Sermons

Sermons preached at various occasions by Brothers of St Benedict’s Priory

First Sunday of Advent

(readings for today)

We should have noise makers and such – since this is New Year’s Day… We should be celebrating just as they will do in a few weeks at Times Square in New York, the Princes Street Gardens in Edinburgh (where its Hogmanay, not New Year’s), or the V&A Waterfront in Cape Town, which I gather is a major New Year’s hub. But that’s all in a few weeks. This week the Church celebrates the new Liturgical Year with the first Sunday of Advent. Hold the fireworks and noise makers for the other new year’s…  

Feast of Christ the King – Volmoed 

(Readings for the day)

Happy feast of Christ the King – a relatively new feast in the Church. It dates back all the way to the to Pope Pius VI in 1925. It was created to make a sort of bookend for the Pentecost season – The Day of Pentecost at one end and Christ the King at the other. Because otherwise we might not notice that it was Advent next week…  

Sermon for the Twenty Third Sunday after Pentecost

Scripture Readings

Perhaps it was the contrast that prompted Jesus to interrupt. He had just been considering the plight of a poor widow who had donated all she had to live on to the temple treasury and now here were some people speaking admiringly about the opulence of that Herodian temple itself. Jesus tells them it’s all going to come crashing down, and goes on to describe vividly what would happen before that.

Sermon for Nov 6 – A Special Occasion…

(readings for Lent 1A) (It is not lent… but this sermon is for a particular occasion – so be patient…)

Some of us have spent the past few days here at Volmoed thinking about acedia, the “noonday demon,” or what is sometimes referred to as “the sin of sloth.” This morning we’ll continue that exploration a bit. So, I wanted to start today with the readings that normally bring us into Lent – the temptation of Christ in the desert. It may not be apparent yet, but I think there is a connection… 

Sermon for Proper 26C – Volmoed 2022

Readings for the day

I find the reading from Isaiah irresistible right from the very start with its reference to Sodom and Gomorrah. Our collective understanding of the sin of Sodom is an interesting thing. A great many people over the years have assumed it was a sexual sin. More recently others have begun to understand it as a violation of hospitality. Three things are sure: Sodom was a really bad place – filled with really bad people. And things ended really badly for those nasty folks. 

Sermon for the Nineteenth Sunday after Pentecost

Scripture Readings

In the section of Luke’s Gospel leading up to our reading this morning, Jesus has been asked by some Pharisees when the kingdom of God would be coming. Somewhat startlingly, Jesus responds by saying, in effect, that the kingdom of God has come, and that it is among them already, though not necessarily easy to discern and certainly not welcomed by everyone.

Jesus then goes on to speak with his disciples about another event, the revealing of an intriguing character he refers to as the Son of Man. This revealing seems to refer to the conclusion of the present age, an age which has continued since Jesus’ time on earth, and which is characterised by the suffering and rejection of the Son of Man and of those who would follow him into the kingdom he has come to establish. The Son of Man is thus to be identified with Jesus himself, who is warning his disciples that there will be difficulties associated with following him under the prevailing conditions.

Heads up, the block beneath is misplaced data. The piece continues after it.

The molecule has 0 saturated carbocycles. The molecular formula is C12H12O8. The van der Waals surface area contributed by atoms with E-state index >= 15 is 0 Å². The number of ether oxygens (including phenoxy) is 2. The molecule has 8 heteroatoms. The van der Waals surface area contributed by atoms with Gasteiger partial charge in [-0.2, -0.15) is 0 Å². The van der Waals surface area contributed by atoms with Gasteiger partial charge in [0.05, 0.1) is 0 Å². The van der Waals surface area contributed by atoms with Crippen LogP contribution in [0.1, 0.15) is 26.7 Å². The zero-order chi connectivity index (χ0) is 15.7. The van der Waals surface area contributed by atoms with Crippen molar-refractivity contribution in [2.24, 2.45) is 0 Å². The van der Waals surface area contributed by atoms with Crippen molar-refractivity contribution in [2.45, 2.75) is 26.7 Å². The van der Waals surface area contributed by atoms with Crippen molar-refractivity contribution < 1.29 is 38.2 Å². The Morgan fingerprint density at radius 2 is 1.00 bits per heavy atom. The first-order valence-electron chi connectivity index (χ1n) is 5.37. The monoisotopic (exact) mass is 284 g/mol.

These difficulties will require perseverance in prayer and steadfastness of heart, and are such as to leave Jesus seemingly uncertain as to whether faith will endure until the end of the age. Jesus chooses to illustrate his point by telling a story about a widow and an unjust judge, a judge for whom the gospel of the kingdom would be anything but good news. There is humour in the story, which Jesus’ original audience might have appreciated more readily than we are able to.

Sermon for Oct 9 (Proper 23C)

(Readings for the day)

Part of the joy of using a lectionary to determine the readings for any given Sunday is first that somebody else has done the work of selecting texts so… one less thing to think about. And second, that it causes us to consider texts together that we might never consider otherwise. The reading from Kings and from Luke are certainly an unlikely match. And yet the lectionary asks us to consider them together…

Sermon for the Seventeenth Sunday after Pentecost

Scripture Readings

In the first part of our first reading this morning, the prophet Habakkuk describes his experience in terms that we might use in our own time, and raises questions that we might be asking. He sees wrong-doing and trouble, destruction and violence, strife and contention. The law is too often slack, with justice not prevailing and judgement coming forth perverted. It all sounds quite familiar. Why are we made to see these things? How long do we need to cry for help before we are saved?

The prophet’s response is to stand and watch and wait. His observation is that the spirit of the proud is not right in them. There is something wrong inside all of us that needs to be put right, but the righteous live by their faith.

As if in continuation of Habakkuk’s writing, the first words out of the mouths of the apostles in our Gospel reading are: “Increase our faith!” This seems a reasonable request: if the righteous live by their faith and the world is in a mess, presumably what we need is more faith so that there can be more righteousness. The only problem is that Jesus doesn’t seem to agree, and provides a metaphorical response followed by an analogy that don’t seem immediately helpful.